Editor's Pick

Looking Back At Iconic Iwo Jima

Sixty-seven years ago today, photographer Joe Rosenthal trekked up a mountain alongside U.S. Marines and snapped this indelible scene on the Japanese island of Iwo Jima. Oddly enough, he had been rejected from military service for his poor eyesight, but today his vision is iconic.

U.S. Marines of the 28th Regiment, 5th Division, raise the American flag atop Mount Suribachi at Iwo Jima, on Feb. 23, 1945. i i

hide captionU.S. Marines of the 28th Regiment, 5th Division, raise the American flag atop Mount Suribachi at Iwo Jima, on Feb. 23, 1945.

Joe Rosenthal/AP
U.S. Marines of the 28th Regiment, 5th Division, raise the American flag atop Mount Suribachi at Iwo Jima, on Feb. 23, 1945.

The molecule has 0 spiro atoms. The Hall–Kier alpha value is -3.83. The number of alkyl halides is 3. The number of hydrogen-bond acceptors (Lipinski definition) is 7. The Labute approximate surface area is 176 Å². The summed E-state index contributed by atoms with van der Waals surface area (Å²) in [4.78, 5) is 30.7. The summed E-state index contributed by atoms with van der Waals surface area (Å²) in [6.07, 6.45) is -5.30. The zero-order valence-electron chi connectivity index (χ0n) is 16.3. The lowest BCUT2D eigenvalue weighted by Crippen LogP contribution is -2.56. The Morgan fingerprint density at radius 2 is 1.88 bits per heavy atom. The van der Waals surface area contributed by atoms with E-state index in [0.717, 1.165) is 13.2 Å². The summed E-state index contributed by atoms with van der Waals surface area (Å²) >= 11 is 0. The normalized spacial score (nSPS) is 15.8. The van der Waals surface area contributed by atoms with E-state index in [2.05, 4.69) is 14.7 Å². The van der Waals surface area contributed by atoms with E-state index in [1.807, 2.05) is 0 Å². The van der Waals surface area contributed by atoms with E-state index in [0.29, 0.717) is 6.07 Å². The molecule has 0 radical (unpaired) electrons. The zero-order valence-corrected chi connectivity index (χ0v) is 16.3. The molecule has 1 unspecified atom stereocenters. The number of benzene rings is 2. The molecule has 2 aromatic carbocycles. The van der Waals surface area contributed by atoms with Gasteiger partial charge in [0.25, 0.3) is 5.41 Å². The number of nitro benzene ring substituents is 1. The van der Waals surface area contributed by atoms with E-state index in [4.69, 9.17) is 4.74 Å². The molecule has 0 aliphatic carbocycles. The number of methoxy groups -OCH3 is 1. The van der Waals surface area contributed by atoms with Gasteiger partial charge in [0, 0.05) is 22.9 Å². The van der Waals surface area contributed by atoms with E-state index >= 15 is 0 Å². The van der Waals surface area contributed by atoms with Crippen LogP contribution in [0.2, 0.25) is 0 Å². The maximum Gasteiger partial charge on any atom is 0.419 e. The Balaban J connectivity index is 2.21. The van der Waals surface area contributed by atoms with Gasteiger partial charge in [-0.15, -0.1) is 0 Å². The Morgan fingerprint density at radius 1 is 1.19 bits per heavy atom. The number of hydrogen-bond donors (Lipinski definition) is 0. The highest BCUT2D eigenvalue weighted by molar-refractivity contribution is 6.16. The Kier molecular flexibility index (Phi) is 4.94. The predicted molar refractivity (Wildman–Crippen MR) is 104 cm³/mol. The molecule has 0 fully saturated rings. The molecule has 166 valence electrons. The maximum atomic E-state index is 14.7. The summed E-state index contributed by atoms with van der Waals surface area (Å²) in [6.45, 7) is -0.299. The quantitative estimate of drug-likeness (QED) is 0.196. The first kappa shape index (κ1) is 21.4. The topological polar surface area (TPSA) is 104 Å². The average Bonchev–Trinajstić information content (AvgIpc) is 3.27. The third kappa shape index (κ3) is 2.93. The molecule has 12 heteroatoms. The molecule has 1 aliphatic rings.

U.S. Marines of the 28th Regiment, 5th Division, raise the American flag atop Mount Suribachi at Iwo Jima, on Feb. 23, 1945.

Joe Rosenthal/AP

Rosenthal received a Pulitzer the same year the photo was published, and the image was later re-created as the memorial statue that stands just outside of Arlington National Cemetery.

The rest of his career was dominated by that image, though he continued working at the San Francisco Chronicle until retiring in 1981. Rosenthal died in 2006 but is memorialized by what has become one of history's most iconic war photos.

U.S. Marines cheer after raising the American flag on Iwo Jima.

hide captionU.S. Marines cheer after raising the American flag on Iwo Jima.

Joe Rosenthal/AP

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